Biology as Poetry: Evolutionary Biology

Bacteriophage Ecology Group

Modern Synthesis

Approximately 1930s through 1940s reconciliation of the concepts of Darwinism with those of Mendelian genetics.

Also known a bit more formally as the Modern Evolutionary Synthesis, etc., the Modern Synthesis involved a coming together of numerous individuals from different disciplines in an effort to try to understand the implications of genetics as well as other facets of an increasingly more modern appreciation of biology on our understanding of the details of Darwinism.

Basically, Darwin's ideas, first published in 1859, were extremely robust but nonetheless limited by the understanding of biology of his time. As more information became available, such as the rediscovery of Mendelian Genetics in the early 1900s, it became necessary to determine how it and Darwinism could be compatible.

There was never any guarantee that this newer knowledge in fact would be compatible with Darwinism. That is, Darwin's various hypotheses were all good hypotheses in the sense that they were falsifiable, just as was later true, for example, with Einstein's Theory of Relativity. That is, in principle newer or better information could come to contradict these scientific ideas such that they would be found to be less useful as we strive to fully understand our Universe.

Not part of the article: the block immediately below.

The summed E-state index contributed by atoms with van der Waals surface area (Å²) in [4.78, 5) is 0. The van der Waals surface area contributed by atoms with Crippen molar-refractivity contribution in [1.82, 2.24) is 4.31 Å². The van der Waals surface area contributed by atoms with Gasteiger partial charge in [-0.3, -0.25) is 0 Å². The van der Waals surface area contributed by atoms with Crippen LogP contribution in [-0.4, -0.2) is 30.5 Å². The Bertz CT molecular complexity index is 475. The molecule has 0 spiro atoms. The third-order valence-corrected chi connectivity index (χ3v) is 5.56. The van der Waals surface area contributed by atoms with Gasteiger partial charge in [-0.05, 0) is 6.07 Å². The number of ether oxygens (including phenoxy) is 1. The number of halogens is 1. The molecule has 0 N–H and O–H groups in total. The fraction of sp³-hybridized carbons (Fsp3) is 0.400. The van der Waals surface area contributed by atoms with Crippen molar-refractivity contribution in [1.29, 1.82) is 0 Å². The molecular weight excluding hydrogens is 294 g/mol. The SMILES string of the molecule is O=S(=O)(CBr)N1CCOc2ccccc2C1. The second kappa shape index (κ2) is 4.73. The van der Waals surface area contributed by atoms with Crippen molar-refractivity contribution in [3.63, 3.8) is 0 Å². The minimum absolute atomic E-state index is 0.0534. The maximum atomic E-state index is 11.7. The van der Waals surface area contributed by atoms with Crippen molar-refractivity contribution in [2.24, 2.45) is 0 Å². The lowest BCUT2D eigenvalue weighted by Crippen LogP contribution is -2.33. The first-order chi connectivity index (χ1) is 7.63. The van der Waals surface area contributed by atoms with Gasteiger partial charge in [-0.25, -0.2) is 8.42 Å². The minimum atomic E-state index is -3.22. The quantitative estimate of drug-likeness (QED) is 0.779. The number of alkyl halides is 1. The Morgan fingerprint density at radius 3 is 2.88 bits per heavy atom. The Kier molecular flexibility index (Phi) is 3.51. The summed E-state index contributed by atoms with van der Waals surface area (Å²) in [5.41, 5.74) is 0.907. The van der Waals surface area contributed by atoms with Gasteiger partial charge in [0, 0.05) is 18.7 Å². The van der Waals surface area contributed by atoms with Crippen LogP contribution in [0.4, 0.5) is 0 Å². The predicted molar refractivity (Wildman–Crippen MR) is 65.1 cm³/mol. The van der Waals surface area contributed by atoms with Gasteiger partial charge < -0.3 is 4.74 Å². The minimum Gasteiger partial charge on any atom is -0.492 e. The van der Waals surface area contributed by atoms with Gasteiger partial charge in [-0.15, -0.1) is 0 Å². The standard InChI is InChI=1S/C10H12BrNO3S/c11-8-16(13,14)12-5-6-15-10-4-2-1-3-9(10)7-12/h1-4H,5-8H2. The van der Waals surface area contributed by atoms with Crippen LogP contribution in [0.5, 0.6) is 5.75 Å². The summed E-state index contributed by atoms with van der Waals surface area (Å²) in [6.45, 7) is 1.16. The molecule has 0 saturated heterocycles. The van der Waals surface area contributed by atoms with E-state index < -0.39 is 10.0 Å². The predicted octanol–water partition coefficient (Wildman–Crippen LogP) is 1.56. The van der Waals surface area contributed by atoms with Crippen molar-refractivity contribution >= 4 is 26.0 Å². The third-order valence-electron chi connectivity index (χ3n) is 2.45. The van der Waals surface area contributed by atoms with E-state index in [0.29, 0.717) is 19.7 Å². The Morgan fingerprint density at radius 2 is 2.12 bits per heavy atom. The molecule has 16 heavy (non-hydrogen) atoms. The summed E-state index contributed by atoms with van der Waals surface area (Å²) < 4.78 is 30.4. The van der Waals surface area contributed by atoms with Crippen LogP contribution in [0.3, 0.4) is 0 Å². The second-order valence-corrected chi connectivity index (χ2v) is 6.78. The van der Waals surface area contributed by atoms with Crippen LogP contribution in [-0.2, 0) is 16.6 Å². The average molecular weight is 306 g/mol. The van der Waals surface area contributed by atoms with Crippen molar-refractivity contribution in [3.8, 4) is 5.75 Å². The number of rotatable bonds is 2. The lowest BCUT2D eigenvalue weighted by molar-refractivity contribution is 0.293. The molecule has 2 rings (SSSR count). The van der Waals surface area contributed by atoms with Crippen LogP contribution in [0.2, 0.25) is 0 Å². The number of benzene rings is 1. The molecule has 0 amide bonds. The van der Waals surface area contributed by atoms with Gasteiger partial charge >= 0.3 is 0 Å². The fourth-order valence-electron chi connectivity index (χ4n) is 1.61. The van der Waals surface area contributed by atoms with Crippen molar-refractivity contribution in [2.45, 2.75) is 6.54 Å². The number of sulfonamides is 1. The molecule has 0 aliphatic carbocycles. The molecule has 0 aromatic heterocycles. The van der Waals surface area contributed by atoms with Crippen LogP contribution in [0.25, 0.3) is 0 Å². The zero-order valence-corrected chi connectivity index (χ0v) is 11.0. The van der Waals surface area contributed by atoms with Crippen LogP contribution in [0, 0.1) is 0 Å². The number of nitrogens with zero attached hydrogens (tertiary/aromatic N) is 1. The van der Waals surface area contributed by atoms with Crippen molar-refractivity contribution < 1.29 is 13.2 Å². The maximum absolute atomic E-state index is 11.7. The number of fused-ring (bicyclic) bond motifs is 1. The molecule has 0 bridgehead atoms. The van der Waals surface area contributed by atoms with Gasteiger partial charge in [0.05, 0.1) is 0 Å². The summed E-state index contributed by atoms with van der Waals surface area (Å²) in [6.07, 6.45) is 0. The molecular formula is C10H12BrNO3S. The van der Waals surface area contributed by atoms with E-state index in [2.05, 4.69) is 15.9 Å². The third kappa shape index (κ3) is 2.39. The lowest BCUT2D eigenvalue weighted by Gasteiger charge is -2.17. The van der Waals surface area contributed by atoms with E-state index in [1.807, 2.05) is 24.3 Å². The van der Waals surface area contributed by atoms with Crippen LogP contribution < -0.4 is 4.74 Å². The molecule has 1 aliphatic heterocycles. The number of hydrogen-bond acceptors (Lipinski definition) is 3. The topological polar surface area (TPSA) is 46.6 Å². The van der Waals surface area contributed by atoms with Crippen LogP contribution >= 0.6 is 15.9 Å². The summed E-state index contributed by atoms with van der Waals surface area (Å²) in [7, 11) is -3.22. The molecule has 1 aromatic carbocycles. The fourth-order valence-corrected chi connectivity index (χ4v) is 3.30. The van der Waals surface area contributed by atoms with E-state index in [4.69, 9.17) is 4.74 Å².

Just as with the Theory of Relativity, however, Darwin's hypotheses were found to be consistent with more modern scientific understanding. The Modern Synthesis represented a key moment where the robustness of Darwinism in light of this more modern understanding of biology came to be fully appreciated.

What is perhaps most interesting about Darwinians and the Modern Synthesis that followed is that these ideas not only have stood the test of time but in many ways are better supported by modern biology than they were by biological understanding in the past. This is not to say that everything in biology is understood or that the details of evolutionary theory are necessarily straightforward, simple to appreciate, or "set in stone". Nonetheless, our understanding of why organisms and ecosystems exist in the manner that they do is now inseparable from an evolutionary perspective.

Indeed, Dobzhansky – a key participant in the Modern Synthesis – famously summed up the spirit of the Modern Synthesis, over a decade after its achievement, by noting that,

     "Nothing in biology makes sense except in the light of evolution"

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